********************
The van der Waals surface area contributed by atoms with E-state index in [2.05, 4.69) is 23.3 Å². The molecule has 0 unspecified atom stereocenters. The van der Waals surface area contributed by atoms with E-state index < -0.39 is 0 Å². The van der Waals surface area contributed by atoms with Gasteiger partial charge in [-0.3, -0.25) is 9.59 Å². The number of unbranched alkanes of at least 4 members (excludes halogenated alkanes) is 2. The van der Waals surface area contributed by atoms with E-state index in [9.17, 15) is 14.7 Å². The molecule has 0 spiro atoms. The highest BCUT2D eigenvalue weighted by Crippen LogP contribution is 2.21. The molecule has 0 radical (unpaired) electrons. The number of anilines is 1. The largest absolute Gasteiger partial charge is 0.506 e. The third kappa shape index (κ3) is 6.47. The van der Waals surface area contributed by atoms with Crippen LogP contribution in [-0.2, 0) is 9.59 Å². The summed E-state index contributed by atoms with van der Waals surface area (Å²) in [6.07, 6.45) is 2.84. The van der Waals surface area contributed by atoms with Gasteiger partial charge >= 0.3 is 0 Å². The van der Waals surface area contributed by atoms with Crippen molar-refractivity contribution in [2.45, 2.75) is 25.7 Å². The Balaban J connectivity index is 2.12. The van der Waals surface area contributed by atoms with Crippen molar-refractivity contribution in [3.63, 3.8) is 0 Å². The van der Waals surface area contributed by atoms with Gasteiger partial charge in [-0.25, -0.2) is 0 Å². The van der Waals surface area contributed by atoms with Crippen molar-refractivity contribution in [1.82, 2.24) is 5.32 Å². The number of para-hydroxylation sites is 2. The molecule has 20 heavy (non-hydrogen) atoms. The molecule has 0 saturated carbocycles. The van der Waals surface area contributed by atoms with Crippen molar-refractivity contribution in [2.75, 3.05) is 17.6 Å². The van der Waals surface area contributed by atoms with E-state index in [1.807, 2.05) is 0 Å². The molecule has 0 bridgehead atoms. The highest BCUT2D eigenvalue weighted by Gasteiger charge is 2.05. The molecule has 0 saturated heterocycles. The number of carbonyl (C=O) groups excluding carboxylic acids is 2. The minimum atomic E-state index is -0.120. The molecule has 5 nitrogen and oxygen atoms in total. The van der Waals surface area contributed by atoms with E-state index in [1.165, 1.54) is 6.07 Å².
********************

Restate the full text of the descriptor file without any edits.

The van der Waals surface area contributed by atoms with E-state index in [2.05, 4.69) is 23.3 Å². The molecule has 0 unspecified atom stereocenters. The van der Waals surface area contributed by atoms with E-state index < -0.39 is 0 Å². The van der Waals surface area contributed by atoms with Gasteiger partial charge in [-0.3, -0.25) is 9.59 Å². The number of unbranched alkanes of at least 4 members (excludes halogenated alkanes) is 2. The van der Waals surface area contributed by atoms with E-state index in [9.17, 15) is 14.7 Å². The molecule has 0 spiro atoms. The highest BCUT2D eigenvalue weighted by Crippen LogP contribution is 2.21. The molecule has 0 radical (unpaired) electrons. The number of anilines is 1. The largest absolute Gasteiger partial charge is 0.506 e. The third kappa shape index (κ3) is 6.47. The van der Waals surface area contributed by atoms with Crippen LogP contribution in [-0.2, 0) is 9.59 Å². The summed E-state index contributed by atoms with van der Waals surface area (Å²) in [6.07, 6.45) is 2.84. The van der Waals surface area contributed by atoms with Gasteiger partial charge >= 0.3 is 0 Å². The van der Waals surface area contributed by atoms with Crippen molar-refractivity contribution in [2.45, 2.75) is 25.7 Å². The Balaban J connectivity index is 2.12. The van der Waals surface area contributed by atoms with Crippen molar-refractivity contribution in [3.63, 3.8) is 0 Å². The van der Waals surface area contributed by atoms with Gasteiger partial charge in [-0.25, -0.2) is 0 Å². The van der Waals surface area contributed by atoms with Crippen molar-refractivity contribution in [1.82, 2.24) is 5.32 Å². The number of para-hydroxylation sites is 2. The molecule has 20 heavy (non-hydrogen) atoms. The molecule has 0 saturated carbocycles. The van der Waals surface area contributed by atoms with Crippen molar-refractivity contribution in [2.75, 3.05) is 17.6 Å². The van der Waals surface area contributed by atoms with E-state index in [1.807, 2.05) is 0 Å². The molecule has 0 bridgehead atoms. The highest BCUT2D eigenvalue weighted by Gasteiger charge is 2.05. The molecule has 0 saturated heterocycles. The number of carbonyl (C=O) groups excluding carboxylic acids is 2. The minimum atomic E-state index is -0.120. The molecule has 5 nitrogen and oxygen atoms in total. The van der Waals surface area contributed by atoms with E-state index in [1.165, 1.54) is 6.07 Å².